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Why Tunisia will be no pushover for the cautious Socceroos

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Roar Guru
12 hours ago

When the teams were drawn together for Qatar 2022, Australia knew the most pivotal match in Group D would be the middle game against Tunisia.

Sandwiched between matches against the might of European heavyweights France and Denmark, Australia would be expected to take three points off the Africans.

But the Eagles of Carthage are flying under the radar and will provide a formidable test for the Socceroos.

Tunisia rode their luck in the opening game against the Danes, holding their much more fancied opponents to a 0-0 draw.

Denmark hit the post, had a goal ruled out by VAR and saw a fantastic save from a Christian Eriksen long-range pile driver

The Tunisians gave as good as they got though, also seeing a goal ruled out by VAR and requiring Kasper Schmeichel to pull out an amazing save.

Words like ‘combustible’, ‘competitive’, ‘tenacious’ and ‘ferocious’ come to mind when assessing the North Africans’ opening performance, but ‘feisty’ is the word that best describes the team’s display.


The feistiness of the first-half performance was summed up within the first few minutes by Aissa Laidouni’s bone-crunching tackle on Danish superstar Eriksen.

Laidouni immediately thumped his chest and revved up the fans in what has already become one of the photos of the tournament.

His commitment and all-action performance in the centre of the park could prove a real test for Australia’s maligned engine room this week.

In an alternative reality Tunisia could be playing in the Asian confederation, while Australia may well be in the African one. These sides are a mirror image of each other.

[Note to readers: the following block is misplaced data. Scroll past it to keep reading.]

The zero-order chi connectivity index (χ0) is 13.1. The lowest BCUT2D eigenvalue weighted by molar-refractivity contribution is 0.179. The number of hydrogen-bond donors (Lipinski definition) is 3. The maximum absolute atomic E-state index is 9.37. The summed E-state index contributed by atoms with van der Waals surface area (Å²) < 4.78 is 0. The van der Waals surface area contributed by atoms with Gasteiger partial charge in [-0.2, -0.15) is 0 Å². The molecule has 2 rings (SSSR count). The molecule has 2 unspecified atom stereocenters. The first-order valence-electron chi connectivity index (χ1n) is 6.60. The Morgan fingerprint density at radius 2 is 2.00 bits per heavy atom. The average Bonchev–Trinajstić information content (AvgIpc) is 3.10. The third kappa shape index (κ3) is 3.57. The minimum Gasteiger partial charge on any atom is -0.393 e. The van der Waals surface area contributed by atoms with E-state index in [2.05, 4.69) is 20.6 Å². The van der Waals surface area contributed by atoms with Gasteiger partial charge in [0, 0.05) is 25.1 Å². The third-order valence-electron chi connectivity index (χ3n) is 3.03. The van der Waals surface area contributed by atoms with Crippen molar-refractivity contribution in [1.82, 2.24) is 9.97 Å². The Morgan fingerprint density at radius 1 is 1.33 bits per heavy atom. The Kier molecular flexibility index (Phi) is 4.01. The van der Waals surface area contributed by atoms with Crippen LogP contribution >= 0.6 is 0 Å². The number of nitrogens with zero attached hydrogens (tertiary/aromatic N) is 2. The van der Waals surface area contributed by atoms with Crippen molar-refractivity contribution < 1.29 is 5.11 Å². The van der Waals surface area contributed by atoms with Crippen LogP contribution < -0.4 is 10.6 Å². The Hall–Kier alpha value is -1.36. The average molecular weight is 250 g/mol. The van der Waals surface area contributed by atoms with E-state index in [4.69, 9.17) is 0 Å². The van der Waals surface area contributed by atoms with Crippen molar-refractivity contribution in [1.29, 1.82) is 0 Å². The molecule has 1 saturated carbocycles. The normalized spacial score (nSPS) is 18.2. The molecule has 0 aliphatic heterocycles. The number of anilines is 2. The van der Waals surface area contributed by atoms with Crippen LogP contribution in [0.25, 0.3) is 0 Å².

Like Australia, Tunisia struggled in World Cup qualifying, playing a dull brand of football from a coach the fans disliked, while also going through a transition of player personnel.

The Socceroos reinvigorated their playing group with a lot of younger players. Tunisia went the opposite route, fielding several players over the age of 30.


Tunisia have been regular qualifiers for the World Cup since 1998 but are yet to make it out of the group stage. The clean sheet against Denmark was their first since 1978.

The question is: how does Australia approach the next match against Tunisia?

After the pasting by the French, the Socceroos will have to be more proactive going forwards, which could play right into Tunisia’s hands.

The side plays a very awkward-to-handle 3-4-2-1 system, which reverts to five in the back line when defending.

Although the North Africans aren’t blessed with any superstars, most of this squad got their big break playing in France, which is one of the best countries in which to develop attacking players.

If that quality doesn’t shine through, then Tunisia will revert to the physical nature of the sport by getting stuck into tackles, winning 50-50 challenges and play-acting when a decision goes against them


Youssef Msakni has been the attacking metronome for over a decade. He can be a tricky customer to get a hold of, living up to his nickname ‘the mongoose’.

Wahbi Khazri has had a good start to the season with Montpellier in France. After being rested against Denmark, he will expect minutes against Australia.

Tunisia also have some good options in midfield. Playing alongside the feisty Laidouni is another combative midfielder in Koln’s Ellyes Skhiri, while Brondby’s Anis Ben Slimane will provide the team with width when they transition forward. Manchester United prodigy Hannibal Mejbri is a wildcard option off the bench.

Apart from a recent heavy defeat in a friendly against Brazil, Tunisia is known for their shape and defensive stability, with Lorient’s Montassar Talbi and Salernitana’s Dylan Bronn marshalling the back line.

The Socceroos and their fans must not overlook the North Africans. They have the necessary quality in the required areas to be a real threat.

On paper Australia versus Tunisia has all the makings of a war of attrition, with the winner likely to be decided by who wants it more.